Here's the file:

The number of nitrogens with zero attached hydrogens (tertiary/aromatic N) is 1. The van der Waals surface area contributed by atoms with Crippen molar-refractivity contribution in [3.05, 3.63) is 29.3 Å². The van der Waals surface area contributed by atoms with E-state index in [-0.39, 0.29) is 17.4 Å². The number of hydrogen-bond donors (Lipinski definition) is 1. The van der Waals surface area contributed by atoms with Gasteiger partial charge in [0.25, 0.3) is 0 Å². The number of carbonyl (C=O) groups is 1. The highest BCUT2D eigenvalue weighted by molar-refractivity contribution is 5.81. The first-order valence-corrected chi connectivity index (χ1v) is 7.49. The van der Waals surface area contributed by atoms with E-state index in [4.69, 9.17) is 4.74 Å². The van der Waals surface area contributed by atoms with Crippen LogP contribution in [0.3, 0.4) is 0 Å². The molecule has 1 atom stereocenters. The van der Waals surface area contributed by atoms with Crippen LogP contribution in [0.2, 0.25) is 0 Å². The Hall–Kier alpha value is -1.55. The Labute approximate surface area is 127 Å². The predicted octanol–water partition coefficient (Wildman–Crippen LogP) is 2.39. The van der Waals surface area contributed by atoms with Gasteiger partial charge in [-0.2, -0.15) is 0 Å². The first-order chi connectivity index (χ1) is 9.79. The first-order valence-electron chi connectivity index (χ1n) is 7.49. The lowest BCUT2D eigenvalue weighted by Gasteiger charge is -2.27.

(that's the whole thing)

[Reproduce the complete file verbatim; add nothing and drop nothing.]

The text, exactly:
The number of nitrogens with zero attached hydrogens (tertiary/aromatic N) is 1. The van der Waals surface area contributed by atoms with Crippen molar-refractivity contribution in [3.05, 3.63) is 29.3 Å². The van der Waals surface area contributed by atoms with E-state index in [-0.39, 0.29) is 17.4 Å². The number of hydrogen-bond donors (Lipinski definition) is 1. The van der Waals surface area contributed by atoms with Gasteiger partial charge in [0.25, 0.3) is 0 Å². The number of carbonyl (C=O) groups is 1. The highest BCUT2D eigenvalue weighted by molar-refractivity contribution is 5.81. The first-order valence-corrected chi connectivity index (χ1v) is 7.49. The van der Waals surface area contributed by atoms with E-state index in [4.69, 9.17) is 4.74 Å². The van der Waals surface area contributed by atoms with Crippen LogP contribution in [0.3, 0.4) is 0 Å². The molecule has 1 atom stereocenters. The van der Waals surface area contributed by atoms with Crippen LogP contribution in [0.2, 0.25) is 0 Å². The Hall–Kier alpha value is -1.55. The Labute approximate surface area is 127 Å². The predicted octanol–water partition coefficient (Wildman–Crippen LogP) is 2.39. The van der Waals surface area contributed by atoms with Gasteiger partial charge in [-0.2, -0.15) is 0 Å². The first-order chi connectivity index (χ1) is 9.79. The first-order valence-electron chi connectivity index (χ1n) is 7.49. The lowest BCUT2D eigenvalue weighted by Gasteiger charge is -2.27.